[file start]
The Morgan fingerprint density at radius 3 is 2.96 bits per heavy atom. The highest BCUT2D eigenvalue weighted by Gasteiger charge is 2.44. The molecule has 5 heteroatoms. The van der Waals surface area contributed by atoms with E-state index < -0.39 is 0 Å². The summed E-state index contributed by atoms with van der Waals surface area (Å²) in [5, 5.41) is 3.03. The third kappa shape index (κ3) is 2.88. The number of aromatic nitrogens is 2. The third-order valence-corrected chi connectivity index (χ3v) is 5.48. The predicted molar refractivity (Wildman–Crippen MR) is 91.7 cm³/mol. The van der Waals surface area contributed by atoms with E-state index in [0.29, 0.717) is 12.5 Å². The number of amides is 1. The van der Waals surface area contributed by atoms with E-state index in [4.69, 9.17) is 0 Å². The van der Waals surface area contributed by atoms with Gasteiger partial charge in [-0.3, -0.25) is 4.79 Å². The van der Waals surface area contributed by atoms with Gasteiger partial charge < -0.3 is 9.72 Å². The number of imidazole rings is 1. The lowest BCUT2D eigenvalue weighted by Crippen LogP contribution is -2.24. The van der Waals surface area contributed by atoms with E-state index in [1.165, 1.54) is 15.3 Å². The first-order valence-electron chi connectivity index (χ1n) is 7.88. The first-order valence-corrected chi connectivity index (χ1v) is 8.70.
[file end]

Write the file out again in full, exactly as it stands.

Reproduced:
The Morgan fingerprint density at radius 3 is 2.96 bits per heavy atom. The highest BCUT2D eigenvalue weighted by Gasteiger charge is 2.44. The molecule has 5 heteroatoms. The van der Waals surface area contributed by atoms with E-state index < -0.39 is 0 Å². The summed E-state index contributed by atoms with van der Waals surface area (Å²) in [5, 5.41) is 3.03. The third kappa shape index (κ3) is 2.88. The number of aromatic nitrogens is 2. The third-order valence-corrected chi connectivity index (χ3v) is 5.48. The predicted molar refractivity (Wildman–Crippen MR) is 91.7 cm³/mol. The van der Waals surface area contributed by atoms with E-state index in [0.29, 0.717) is 12.5 Å². The number of amides is 1. The van der Waals surface area contributed by atoms with E-state index in [4.69, 9.17) is 0 Å². The van der Waals surface area contributed by atoms with Gasteiger partial charge in [-0.3, -0.25) is 4.79 Å². The van der Waals surface area contributed by atoms with Gasteiger partial charge < -0.3 is 9.72 Å². The number of imidazole rings is 1. The lowest BCUT2D eigenvalue weighted by Crippen LogP contribution is -2.24. The van der Waals surface area contributed by atoms with E-state index in [1.165, 1.54) is 15.3 Å². The first-order valence-electron chi connectivity index (χ1n) is 7.88. The first-order valence-corrected chi connectivity index (χ1v) is 8.70.